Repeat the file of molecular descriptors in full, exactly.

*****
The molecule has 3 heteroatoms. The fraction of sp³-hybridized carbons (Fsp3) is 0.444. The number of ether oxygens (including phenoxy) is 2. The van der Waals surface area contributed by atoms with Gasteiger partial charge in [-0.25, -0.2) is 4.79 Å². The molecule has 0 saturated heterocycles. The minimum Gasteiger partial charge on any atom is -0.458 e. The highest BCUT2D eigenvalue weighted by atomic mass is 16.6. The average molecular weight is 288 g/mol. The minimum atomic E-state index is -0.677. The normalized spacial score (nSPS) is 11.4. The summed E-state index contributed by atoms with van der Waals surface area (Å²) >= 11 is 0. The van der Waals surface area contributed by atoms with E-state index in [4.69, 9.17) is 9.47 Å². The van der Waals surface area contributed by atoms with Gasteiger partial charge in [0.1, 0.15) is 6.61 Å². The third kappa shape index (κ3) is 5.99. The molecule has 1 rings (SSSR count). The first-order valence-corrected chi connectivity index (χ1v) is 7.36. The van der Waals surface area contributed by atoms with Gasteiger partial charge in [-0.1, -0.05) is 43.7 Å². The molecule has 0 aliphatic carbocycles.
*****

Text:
The molecule has 3 heteroatoms. The fraction of sp³-hybridized carbons (Fsp3) is 0.444. The number of ether oxygens (including phenoxy) is 2. The van der Waals surface area contributed by atoms with Gasteiger partial charge in [-0.25, -0.2) is 4.79 Å². The molecule has 0 saturated heterocycles. The minimum Gasteiger partial charge on any atom is -0.458 e. The highest BCUT2D eigenvalue weighted by atomic mass is 16.6. The average molecular weight is 288 g/mol. The minimum atomic E-state index is -0.677. The normalized spacial score (nSPS) is 11.4. The summed E-state index contributed by atoms with van der Waals surface area (Å²) >= 11 is 0. The van der Waals surface area contributed by atoms with E-state index in [4.69, 9.17) is 9.47 Å². The van der Waals surface area contributed by atoms with Gasteiger partial charge in [0.1, 0.15) is 6.61 Å². The third kappa shape index (κ3) is 5.99. The molecule has 1 rings (SSSR count). The first-order valence-corrected chi connectivity index (χ1v) is 7.36. The van der Waals surface area contributed by atoms with Gasteiger partial charge in [-0.1, -0.05) is 43.7 Å². The molecule has 0 aliphatic carbocycles.